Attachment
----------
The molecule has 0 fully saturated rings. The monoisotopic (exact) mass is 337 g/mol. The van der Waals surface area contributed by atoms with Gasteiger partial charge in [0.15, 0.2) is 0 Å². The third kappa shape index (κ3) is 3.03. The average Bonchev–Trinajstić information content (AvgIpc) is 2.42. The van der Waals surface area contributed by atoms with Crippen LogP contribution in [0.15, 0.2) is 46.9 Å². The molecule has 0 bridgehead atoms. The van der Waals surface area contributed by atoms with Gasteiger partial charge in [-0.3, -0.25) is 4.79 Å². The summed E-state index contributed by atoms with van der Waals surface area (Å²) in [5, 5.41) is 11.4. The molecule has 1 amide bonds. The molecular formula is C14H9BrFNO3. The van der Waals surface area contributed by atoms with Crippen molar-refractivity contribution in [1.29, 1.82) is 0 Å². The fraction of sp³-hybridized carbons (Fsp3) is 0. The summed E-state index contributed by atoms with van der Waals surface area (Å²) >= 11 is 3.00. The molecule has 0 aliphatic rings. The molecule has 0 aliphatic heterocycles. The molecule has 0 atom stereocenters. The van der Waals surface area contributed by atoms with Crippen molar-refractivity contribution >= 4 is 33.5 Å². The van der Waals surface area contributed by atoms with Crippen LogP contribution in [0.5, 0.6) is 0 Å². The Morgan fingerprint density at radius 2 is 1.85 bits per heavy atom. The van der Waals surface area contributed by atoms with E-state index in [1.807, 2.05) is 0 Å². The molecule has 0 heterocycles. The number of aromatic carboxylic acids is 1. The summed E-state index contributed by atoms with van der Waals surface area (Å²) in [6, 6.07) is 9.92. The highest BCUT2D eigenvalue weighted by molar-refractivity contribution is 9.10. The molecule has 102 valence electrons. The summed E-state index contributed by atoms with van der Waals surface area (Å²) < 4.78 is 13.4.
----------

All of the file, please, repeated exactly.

The molecule has 0 fully saturated rings. The monoisotopic (exact) mass is 337 g/mol. The van der Waals surface area contributed by atoms with Gasteiger partial charge in [0.15, 0.2) is 0 Å². The third kappa shape index (κ3) is 3.03. The average Bonchev–Trinajstić information content (AvgIpc) is 2.42. The van der Waals surface area contributed by atoms with Crippen LogP contribution in [0.15, 0.2) is 46.9 Å². The molecule has 0 bridgehead atoms. The van der Waals surface area contributed by atoms with Gasteiger partial charge in [-0.3, -0.25) is 4.79 Å². The summed E-state index contributed by atoms with van der Waals surface area (Å²) in [5, 5.41) is 11.4. The molecule has 1 amide bonds. The molecular formula is C14H9BrFNO3. The van der Waals surface area contributed by atoms with Crippen molar-refractivity contribution in [1.29, 1.82) is 0 Å². The fraction of sp³-hybridized carbons (Fsp3) is 0. The summed E-state index contributed by atoms with van der Waals surface area (Å²) >= 11 is 3.00. The molecule has 0 aliphatic rings. The molecule has 0 aliphatic heterocycles. The molecule has 0 atom stereocenters. The van der Waals surface area contributed by atoms with Crippen molar-refractivity contribution >= 4 is 33.5 Å². The van der Waals surface area contributed by atoms with Crippen LogP contribution in [0.5, 0.6) is 0 Å². The Morgan fingerprint density at radius 2 is 1.85 bits per heavy atom. The van der Waals surface area contributed by atoms with E-state index in [1.807, 2.05) is 0 Å². The molecule has 0 heterocycles. The number of aromatic carboxylic acids is 1. The summed E-state index contributed by atoms with van der Waals surface area (Å²) in [6, 6.07) is 9.92. The highest BCUT2D eigenvalue weighted by molar-refractivity contribution is 9.10. The molecule has 102 valence electrons. The summed E-state index contributed by atoms with van der Waals surface area (Å²) < 4.78 is 13.4.